If you live in Upstate New York, your history is our history. A great many of the formative historical events of this area, and the nation, are linked to the history of Cooper Erving and Savage LLP, which traces its origin back to 1785.
James Fenimore Cooper
James Fenimore Cooper was the son of Paul Fenimore Cooper, a partner in the firm, and grandson of the famous author James Fenimore Cooper. He was a partner of the firm from 1882 to 1938. Cooper trained in the law with the noted Albany lawyer Marcus T. Hun, and was admitted to the bar in 1882. He then joined his father in the firm Jenkins & Cooper. After his father’s death in 1895, the firm became known successively as Tracey, Cooper & Rathbone; Tracey, Cooper and Townsend; Tracey, Cooper & Savage, and, in 1925, Cooper Erving & Savage by which it is known today.
During Cooper’s tenure the firm became known for its expertise in banking law, for which it remains to the present day. Cooper was a director of several banks. The major clients of the firm were First Trust Company (now Key bank) and Albany Savings Bank (now RBS Citizens Bank). Cooper was a director of First Trust Company, and his mentor Marcus T. Hun, and partner Frederick Townsend II, both served as president of Albany Savings Bank. This began a long line of Cooper Erving partners serving as bank directors and officers.
Cooper authored a book about his native Otsego County entitled Legends and Traditions of a Northern County and complied two volumes of correspondence of his namesake grandfather. James Fenimore Cooper died in 1938 having been a member of the firm for 56 years.
James F. Tracey
James F. Tracey was a partner of the firm from 1882 to 1925.
Tracey, born in 1854, was the firm’s first partner of Irish descent, mirroring the large growth in Albany of this immigrant population since the mid -nineteenth century. Tracey graduated from Georgetown University, and Albany Law School, and was admitted to the bar in 1875. Like James Fenimore Cooper, Tracey trained with noted Albany lawyer Marcus T. Hun.
In 1882, he partnered with James Fenimore Cooper and his father Paul Fenimore Cooper (senior counsel) and the firm became known as Tracey & Cooper. As new partners were added, the firm successively became known as Tracey, Cooper & Rathbone; Tracey, Cooper and Townsend and Tracey, Cooper & Savage.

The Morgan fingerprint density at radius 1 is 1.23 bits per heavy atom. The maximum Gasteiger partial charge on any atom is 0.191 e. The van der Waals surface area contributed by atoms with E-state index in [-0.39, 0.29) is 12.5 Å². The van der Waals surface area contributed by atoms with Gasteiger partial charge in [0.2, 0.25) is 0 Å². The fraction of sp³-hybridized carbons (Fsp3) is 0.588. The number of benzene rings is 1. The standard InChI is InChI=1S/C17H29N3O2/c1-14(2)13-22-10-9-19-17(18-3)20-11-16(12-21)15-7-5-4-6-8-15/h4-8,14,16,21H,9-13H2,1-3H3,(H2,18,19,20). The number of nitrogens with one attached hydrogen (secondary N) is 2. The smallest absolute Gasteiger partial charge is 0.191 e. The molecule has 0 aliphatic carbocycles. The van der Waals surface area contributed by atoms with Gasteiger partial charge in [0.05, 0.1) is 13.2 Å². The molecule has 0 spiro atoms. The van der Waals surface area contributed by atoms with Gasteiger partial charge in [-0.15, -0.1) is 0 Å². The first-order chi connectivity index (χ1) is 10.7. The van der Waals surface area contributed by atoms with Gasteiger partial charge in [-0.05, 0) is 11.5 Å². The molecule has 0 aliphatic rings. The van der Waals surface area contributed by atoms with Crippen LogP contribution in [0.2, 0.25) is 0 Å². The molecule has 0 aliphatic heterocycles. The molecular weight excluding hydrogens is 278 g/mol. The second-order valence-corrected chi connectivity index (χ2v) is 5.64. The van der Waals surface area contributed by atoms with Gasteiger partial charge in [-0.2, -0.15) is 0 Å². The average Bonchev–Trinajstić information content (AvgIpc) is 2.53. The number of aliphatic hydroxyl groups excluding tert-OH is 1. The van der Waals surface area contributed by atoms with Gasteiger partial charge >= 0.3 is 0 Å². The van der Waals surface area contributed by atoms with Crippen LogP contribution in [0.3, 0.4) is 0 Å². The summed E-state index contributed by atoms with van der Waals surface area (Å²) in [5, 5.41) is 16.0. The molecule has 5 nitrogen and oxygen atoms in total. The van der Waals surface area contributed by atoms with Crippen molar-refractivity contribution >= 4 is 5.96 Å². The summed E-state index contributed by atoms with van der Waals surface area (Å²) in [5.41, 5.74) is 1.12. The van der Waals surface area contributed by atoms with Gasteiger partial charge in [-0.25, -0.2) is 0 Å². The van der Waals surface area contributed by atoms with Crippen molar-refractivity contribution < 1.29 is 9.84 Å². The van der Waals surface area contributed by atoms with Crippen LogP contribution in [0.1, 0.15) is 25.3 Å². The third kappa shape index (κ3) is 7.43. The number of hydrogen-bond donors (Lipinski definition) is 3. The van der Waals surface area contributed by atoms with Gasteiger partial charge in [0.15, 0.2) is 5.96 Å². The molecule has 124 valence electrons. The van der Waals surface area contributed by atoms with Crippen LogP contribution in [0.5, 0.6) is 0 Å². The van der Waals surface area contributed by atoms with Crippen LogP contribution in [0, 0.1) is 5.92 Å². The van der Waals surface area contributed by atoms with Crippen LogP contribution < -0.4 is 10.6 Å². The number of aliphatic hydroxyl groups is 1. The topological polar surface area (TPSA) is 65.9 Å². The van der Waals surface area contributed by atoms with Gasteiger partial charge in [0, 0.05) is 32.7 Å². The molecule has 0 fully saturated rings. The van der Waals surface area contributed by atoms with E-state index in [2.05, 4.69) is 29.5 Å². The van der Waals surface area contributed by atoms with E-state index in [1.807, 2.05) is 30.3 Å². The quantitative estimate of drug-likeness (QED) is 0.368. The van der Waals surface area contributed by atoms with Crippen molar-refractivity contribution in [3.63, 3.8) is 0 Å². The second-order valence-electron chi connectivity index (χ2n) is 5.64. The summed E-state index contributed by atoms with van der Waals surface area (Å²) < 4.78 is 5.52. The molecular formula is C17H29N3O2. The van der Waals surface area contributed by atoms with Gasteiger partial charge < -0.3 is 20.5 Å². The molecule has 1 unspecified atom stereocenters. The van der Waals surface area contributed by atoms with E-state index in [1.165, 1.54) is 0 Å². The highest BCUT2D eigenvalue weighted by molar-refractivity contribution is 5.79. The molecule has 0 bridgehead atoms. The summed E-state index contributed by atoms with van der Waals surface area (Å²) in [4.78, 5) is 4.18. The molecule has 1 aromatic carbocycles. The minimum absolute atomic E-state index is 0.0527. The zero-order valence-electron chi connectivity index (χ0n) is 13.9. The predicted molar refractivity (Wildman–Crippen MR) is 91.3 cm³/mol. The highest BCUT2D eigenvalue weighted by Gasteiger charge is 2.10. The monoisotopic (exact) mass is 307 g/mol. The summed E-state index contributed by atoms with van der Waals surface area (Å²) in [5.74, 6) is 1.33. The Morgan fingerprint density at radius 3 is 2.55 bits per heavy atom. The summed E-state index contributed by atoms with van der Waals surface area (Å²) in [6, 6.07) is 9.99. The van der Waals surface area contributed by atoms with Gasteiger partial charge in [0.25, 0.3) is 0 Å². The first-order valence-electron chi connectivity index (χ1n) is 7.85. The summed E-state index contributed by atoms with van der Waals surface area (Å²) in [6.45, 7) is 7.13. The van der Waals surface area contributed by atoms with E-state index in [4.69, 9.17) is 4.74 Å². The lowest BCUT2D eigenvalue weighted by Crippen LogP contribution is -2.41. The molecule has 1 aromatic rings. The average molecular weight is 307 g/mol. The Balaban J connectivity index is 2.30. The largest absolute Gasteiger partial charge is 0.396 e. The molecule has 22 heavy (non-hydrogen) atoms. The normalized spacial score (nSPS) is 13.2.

Tracey was an expert in corporate law. He served as the examiner of corporations for the New York Secretary of State, and taught corporate law for many years at his alma mater, Albany Law School.
In 1902, President Roosevelt named Tracey as a justice of the Supreme Court of the Philippines. He served there until 1905, when he resumed his law practice with the firm.
He was actively involved in Democratic politics.
Judge Tracey died in 1925 at the age of 71.
Albert Rathbone was a partner of the firm from 1893 to 1899. Rathbone, born in Albany in 1868, graduated from Williams College and Albany Law School. He joined the firm in 1893 which then became known as Tracey, Cooper & Rathbone.
Like Tracey, Rathbone was an expert in corporate law and finance. In 1899 he left the firm to relocate to New York City. In 1901 he became a partner in Joline, Larkin & Rathbone, and in the booming decade before World War I, helped organize and reorganize many major US corporations, including several railroads. After the war he was named by Woodrow Wilson as the Assistant Secretary of the US Treasury.
In 1920, he returned to his law practice at his old firm, which shortly thereafter became Rathbone, Perry Kelley and Drye with Rathbone as the senior partner. Under his leadership the firm became one of the most prestigious in the country.
Rathbone died in 1943 at the age of 75. He is buried in the family plot in Albany Rural Cemetery.
Frederick Townsend II
Frederick Townsend II was a partner of the firm from 1899 to 1920.
Townsend was born in 1871, a descendant of one of Albany’s oldest families. He attended Albany Boys Academy where he excelled, graduating at the head of his class. He went on to Harvard College where he graduated Phi Beta Kappa. He then earned his law degree at Harvard Law School. After law school, Townsend returned to Albany and entered the firm, then known as Tracey, Cooper & Rathbone. In 1899, after Rathbone went to New York City, Townsend became a partner, and the firm became Tracey, Cooper & Townsend. Townsend’s forte was banking. During his law career he was a trustee and attorney for the Albany Savings Bank. He then became its president, and served in that capacity until he retired in 1941.
He was also served as vice-president of State Bank of Albany, Treasurer of the Van Rensselaer Land Company, and as the president of the Albany Home for Children. He was also as a trustee of Albany Medical College and Dudley Observatory.
He died in 1949 at age 78 having lived a long and distinguished life.
B. Jermain Savage
B. Jermain “Jerry” Savage (Partner 1918 to 1952) was born in 1882 in Newburgh, New York. He graduated Phi Beta Kappa from Williams College. He received his law degree (with honors) from New York Law School. In 1910, he entered the firm then known as Tracey, Cooper & Townsend. In 1914, he left to serve in World War I, and, when he returned, became a firm partner. When Townsend left to become president of Albany Savings Bank, the firm became known as Tracey, Cooper & Savage. When James Tracey died in 1925, and William Van Rensselaer Erving joined the firm, it became known as Cooper Erving & Savage by which is known to the present day.
Savage specialized in corporate law, estate and tax law and was an authority on banking law. In 1941, he was named as chairman of the board of First Trust Company and remained so until his death. He was also a senior vice president of Albany Savings Bank. Both banks were firm clients. He served on many other corporate and civic boards, including the William P. Van Rensselaer Estate Corporation. He frequently lectured on the history of the Van Rensselaer family. He was early investor in television and an owner Champlain Television Corporation.
Savage died in 1952 at age 69.
William Van Rensselaer Erving